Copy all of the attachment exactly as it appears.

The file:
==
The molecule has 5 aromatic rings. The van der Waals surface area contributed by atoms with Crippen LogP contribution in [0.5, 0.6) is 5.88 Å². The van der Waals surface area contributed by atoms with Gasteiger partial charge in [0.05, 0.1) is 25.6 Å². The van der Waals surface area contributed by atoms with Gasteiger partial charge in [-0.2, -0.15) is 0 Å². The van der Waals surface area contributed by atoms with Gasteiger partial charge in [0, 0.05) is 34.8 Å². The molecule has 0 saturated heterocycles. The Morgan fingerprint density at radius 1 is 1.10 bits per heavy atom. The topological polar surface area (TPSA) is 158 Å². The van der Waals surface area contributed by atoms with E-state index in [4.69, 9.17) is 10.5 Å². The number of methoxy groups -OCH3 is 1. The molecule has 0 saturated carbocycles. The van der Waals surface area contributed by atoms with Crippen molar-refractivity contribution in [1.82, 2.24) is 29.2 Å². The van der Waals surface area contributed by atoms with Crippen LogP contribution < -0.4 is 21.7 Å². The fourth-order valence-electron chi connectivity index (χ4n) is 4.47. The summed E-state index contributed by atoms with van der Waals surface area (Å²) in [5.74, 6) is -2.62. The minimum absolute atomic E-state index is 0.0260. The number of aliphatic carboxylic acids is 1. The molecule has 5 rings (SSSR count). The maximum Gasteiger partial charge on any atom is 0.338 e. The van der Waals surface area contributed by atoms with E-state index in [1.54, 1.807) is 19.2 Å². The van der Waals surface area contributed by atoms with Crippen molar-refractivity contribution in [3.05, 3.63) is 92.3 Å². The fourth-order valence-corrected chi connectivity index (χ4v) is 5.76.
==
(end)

The molecule has 5 aromatic rings. The van der Waals surface area contributed by atoms with Crippen LogP contribution in [0.5, 0.6) is 5.88 Å². The van der Waals surface area contributed by atoms with Gasteiger partial charge in [0.05, 0.1) is 25.6 Å². The van der Waals surface area contributed by atoms with Gasteiger partial charge in [-0.2, -0.15) is 0 Å². The van der Waals surface area contributed by atoms with Gasteiger partial charge in [0, 0.05) is 34.8 Å². The molecule has 0 saturated heterocycles. The Morgan fingerprint density at radius 1 is 1.10 bits per heavy atom. The topological polar surface area (TPSA) is 158 Å². The van der Waals surface area contributed by atoms with E-state index in [4.69, 9.17) is 10.5 Å². The number of methoxy groups -OCH3 is 1. The molecule has 0 saturated carbocycles. The van der Waals surface area contributed by atoms with Crippen molar-refractivity contribution in [1.82, 2.24) is 29.2 Å². The van der Waals surface area contributed by atoms with Crippen LogP contribution < -0.4 is 21.7 Å². The fourth-order valence-electron chi connectivity index (χ4n) is 4.47. The summed E-state index contributed by atoms with van der Waals surface area (Å²) in [5.74, 6) is -2.62. The minimum absolute atomic E-state index is 0.0260. The number of aliphatic carboxylic acids is 1. The molecule has 5 rings (SSSR count). The maximum Gasteiger partial charge on any atom is 0.338 e. The van der Waals surface area contributed by atoms with E-state index in [1.54, 1.807) is 19.2 Å². The van der Waals surface area contributed by atoms with Crippen molar-refractivity contribution in [3.05, 3.63) is 92.3 Å². The fourth-order valence-corrected chi connectivity index (χ4v) is 5.76.